Powerful Philippine sect shuts down Manila
Thousands of people line up for charity packages being given out by the politically-influential Filipino sect, Iglesia ni Cristo (Church of Christ), in Manila on October 14, 2013
The gathering of the secretive and politically influential Iglesia ni Cristo (Church of Christ) in the historic district of Manila forced all schools and some government offices to close.
The Supreme Court, as well as some basketball games in the highly popular college league, were also suspended, while Manila's governing authority urged private employers to give their staff a paid day off to avoid the traffic.
"We really apologise for those who were inconvenienced. Maybe they can just pass this off as a minor sacrifice to help their countrymen," Iglesia ni Cristo spokesman Edwin Zaballa told AFP.
Iglesia ni Cristo, which is believed to have about three million members, held the event ostensibly as a medical and charity mission, with its followers giving aid to residents of huge slums.
Zaballa said it was also part of year-long celebrations across the country to mark the lead-up to its centenary in 2014, and "to spread the word".
Between two and three million people attended the event either as a church follower or aid recipient, according to Manila's police chief, Isagani Genade. The organisers estimated the crowd at between 1.5 million and two million people.
The event is one of many ostentatious displays of faith in the mainly Catholic Philippines, where religious leaders also wield heavy political influence.
However, not everyone attending was celebrating.
In a square fronting Manila's central post office, tempers frayed during the fierce afternoon heat as men, women and children jostled while waiting for medical care offered by the group.
"This is madness. I have been here since dawn to get a free medical check-up, but I will get more sick in this heat," said factory worker Flor Kato, a 40-year-old mother of five who was complaining of chest pains.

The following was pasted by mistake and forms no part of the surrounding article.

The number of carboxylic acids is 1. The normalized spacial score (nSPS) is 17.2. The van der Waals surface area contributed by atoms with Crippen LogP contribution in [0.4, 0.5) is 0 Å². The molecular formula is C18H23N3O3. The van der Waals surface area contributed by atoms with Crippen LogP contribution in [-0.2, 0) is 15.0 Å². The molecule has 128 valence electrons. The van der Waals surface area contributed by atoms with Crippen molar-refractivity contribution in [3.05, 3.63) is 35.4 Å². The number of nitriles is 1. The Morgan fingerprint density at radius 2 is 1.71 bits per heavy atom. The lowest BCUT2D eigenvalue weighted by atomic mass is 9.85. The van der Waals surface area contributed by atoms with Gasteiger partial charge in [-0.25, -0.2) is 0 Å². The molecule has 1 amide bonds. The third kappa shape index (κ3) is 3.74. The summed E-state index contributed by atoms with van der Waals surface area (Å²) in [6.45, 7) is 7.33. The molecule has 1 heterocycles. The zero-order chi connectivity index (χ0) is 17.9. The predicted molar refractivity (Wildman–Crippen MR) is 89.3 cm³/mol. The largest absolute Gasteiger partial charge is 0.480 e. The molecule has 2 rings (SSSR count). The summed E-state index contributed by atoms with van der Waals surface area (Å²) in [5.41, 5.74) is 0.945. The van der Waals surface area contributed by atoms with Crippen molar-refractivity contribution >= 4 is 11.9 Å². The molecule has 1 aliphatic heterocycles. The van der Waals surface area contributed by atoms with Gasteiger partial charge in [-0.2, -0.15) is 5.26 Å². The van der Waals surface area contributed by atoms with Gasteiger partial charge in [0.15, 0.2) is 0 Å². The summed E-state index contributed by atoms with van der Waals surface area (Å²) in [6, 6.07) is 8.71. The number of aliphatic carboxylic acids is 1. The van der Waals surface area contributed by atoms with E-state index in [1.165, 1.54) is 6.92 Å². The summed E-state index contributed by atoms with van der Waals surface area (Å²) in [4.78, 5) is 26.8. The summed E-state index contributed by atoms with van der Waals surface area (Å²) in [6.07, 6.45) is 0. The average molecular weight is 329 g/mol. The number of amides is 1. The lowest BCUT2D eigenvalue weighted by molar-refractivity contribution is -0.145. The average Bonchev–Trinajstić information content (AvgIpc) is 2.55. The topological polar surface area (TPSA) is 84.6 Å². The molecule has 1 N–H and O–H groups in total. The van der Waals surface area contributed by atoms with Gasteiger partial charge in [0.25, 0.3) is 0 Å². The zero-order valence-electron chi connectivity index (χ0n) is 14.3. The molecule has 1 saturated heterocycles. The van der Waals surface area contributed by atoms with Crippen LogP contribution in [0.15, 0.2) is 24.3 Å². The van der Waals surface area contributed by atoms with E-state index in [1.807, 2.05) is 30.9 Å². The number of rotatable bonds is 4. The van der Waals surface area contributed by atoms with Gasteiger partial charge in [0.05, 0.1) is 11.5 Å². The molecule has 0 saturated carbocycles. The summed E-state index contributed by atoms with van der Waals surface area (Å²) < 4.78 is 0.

Several people fainted due to the heat, while others simply gave up in frustration.
Founded by Felix Manalo in 1914, Iglesia ni Cristo exerts huge political influence in the Philippines, despite being outnumbered by the country's more than 75 million Catholics.
Its followers are instructed to vote as a bloc, so politicians often seek their leaders' anointment during election season.
Its teachings are more conservative than the Catholic Church, with its followers not allowed to marry non-members.
Former members claim they were also required to give 10 percent of their salaries to the church, though Zaballa said this was not the case and instead "members are encouraged to contribute any amount they can".
When Erano Manalo, Felix's son and successor as leader of the church, died in 2009, then-president Gloria Arroyo declared the day of his funeral a public holiday.
In a major show of force last year, sect members held peaceful rallies across the Philippines to protest the ouster of graft-tainted Supreme Court chief justice Renato Corona, who had known links with its leaders.
That rally was also taken as a sign of a breaking of ties with President Benigno Aquino, who had won the support of the church in the 2010 elections but then spearheaded Corona's impeachment.
Zaballa said Monday's gathering was merely an evangelical exercise.
"We do not mean it as a show of force," he said.
But Senator Miriam Santiago, a politician known in the Philippines for speaking against powerful interests, disagreed.
"There is a message behind the INC event today. If you are a politician and you don't get it, you are a fool," Santiago posted on Twitter.
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